Borkultúra: To make up for missed experiences

Oláh Rita Borkultúra

Rita Oláh 
press officer

Borkultúra reckons festival presence really pays off, as they can reach consumers directly there. Creative, attention-raising and active presence is what works well. Press officer Rita Oláh informed that after the lockdown they want to offer people an opportunity to make up for their missed experiences: they plan to organise the 10th Rosalia – Rosé and Champagne Park event on 2-4 July and the 30th Budapest Wine Festival on 23-26 September in Buda Castle. ////


Food Truck Show: The perfect place for brand-building

Food truck has become a phenomenon in recent years: in 2019 sales by street eateries were up 20-30 percent. In the pandemic situation food trucks are more popular than ever before, as customers can enjoy great food safely in the open air. Zoltán Vad-Horváth, president of the Hungarian Street Food Association and organiser of the Food Truck Show told: the event assists in the brand building of participants in many ways. This year the show will use new, innovative solutions to be plastic-free.//



Mastercard: Card, contactless payment and comfort

Szász Ferenc-Mastercard

Ferenc Szász
business development director

Mastercard has been present at numerous Hungarian festivals for many years. In part this was one of the reasons why the use of contactless payments could spread at these events, replacing cash payment fully. Ferenc Szász, business development director of the company – which launched its Doppio POS terminal infrastructure development programme back in 2019 – said: festivals familiarised many people with contactless bank card payment and the Doppio program came just in time, as the pandemic increased the demand for terminals from retailers. //


Coca-Cola: A unique brand experience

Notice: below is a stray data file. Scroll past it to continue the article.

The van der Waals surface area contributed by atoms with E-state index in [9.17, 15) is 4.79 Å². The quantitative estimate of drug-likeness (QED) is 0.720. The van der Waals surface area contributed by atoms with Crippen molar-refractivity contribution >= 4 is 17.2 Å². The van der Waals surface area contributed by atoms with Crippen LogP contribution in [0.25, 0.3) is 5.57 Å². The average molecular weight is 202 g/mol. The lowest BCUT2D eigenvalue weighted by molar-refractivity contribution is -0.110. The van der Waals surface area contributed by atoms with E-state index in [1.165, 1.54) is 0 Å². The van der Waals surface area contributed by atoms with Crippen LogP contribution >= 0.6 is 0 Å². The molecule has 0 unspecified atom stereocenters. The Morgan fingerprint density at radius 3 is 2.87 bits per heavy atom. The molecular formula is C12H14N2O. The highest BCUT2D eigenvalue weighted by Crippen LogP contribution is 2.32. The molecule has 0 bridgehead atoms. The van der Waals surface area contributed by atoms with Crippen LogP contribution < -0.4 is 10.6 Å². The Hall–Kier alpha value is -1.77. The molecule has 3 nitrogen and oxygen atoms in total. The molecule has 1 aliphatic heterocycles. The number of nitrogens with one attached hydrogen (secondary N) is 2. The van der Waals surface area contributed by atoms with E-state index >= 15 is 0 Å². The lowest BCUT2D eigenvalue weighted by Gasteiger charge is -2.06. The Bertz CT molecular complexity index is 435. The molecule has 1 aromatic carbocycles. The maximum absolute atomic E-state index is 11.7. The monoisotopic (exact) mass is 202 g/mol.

Kölcsei Gergely -CocaCola

Gergely Kölcsei
senior brand manager

Coca-Cola believes music can be the bridge that connects the brand with consumers, and festivals offer a great opportunity for this to happen. According to senior brand manager Gergely Kölcsei, they support good causes in partnership with festival organisers – a good example of this is the #loveislove campaign – and at the same time provide festival-goers with a special brand experience, e.g. last time they created a Christmas atmosphere at a summer festival. //

ALDI: Safety comes first!

bernhard haider aldi

Bernhard Haider
managing director
ALDI Magyarország

ALDI first set up its pop-up store and grill food terrace at a summer music festival in 2016. The first festival presence was a success, so many more followed for ALDI. Managing director Bernhard Haider told: at the end of every summer they evaluate the feedback and shape next year’s festival presence accordingly. ALDI would like to continue going to festivals, but it depends on how the pandemic situation evolves in the next few months what decision the discounter will come to – nothing is more important than safety! //


SPAR: Wine, sports and festivals

Maczelka Márk, Spar

Márk Maczelka
head of communications

SPAR Hungary has been the main sponsor of the Budapest Wine Festival for years. Because of the pandemic only a limited version of the festival was organised in Buda Castle last September – we learned from SPAR’s head of communications Márk Maczelka. The SPAR Budapest Maraton® Festival is one of Hungary’s biggest amateur running festivals, which was held in 2020 too, with the strictest health and safety measures. //



Small events are likely to revitalise

Simonics Pal_moonlight

Pál Simonics
customer relations director
Moonlight Event

Pál Simonics, customer relations director of Moonlight Event Zrt. – a member of Lounge Group – thinks that the festival market will restart with small or medium-sized events in the second half of the summer or early autumn. In his view there is no chance for the return of major musical festivals yet. Diána Juhász, the head of Lounge Group’s media team reckons that marketing work has never been more important than it is now – consumers will forget those event organiser companies that stay silent. Mr Simonics is of the opinion that live programmes are so much better than online events that participants are eager to return to physical meetings. //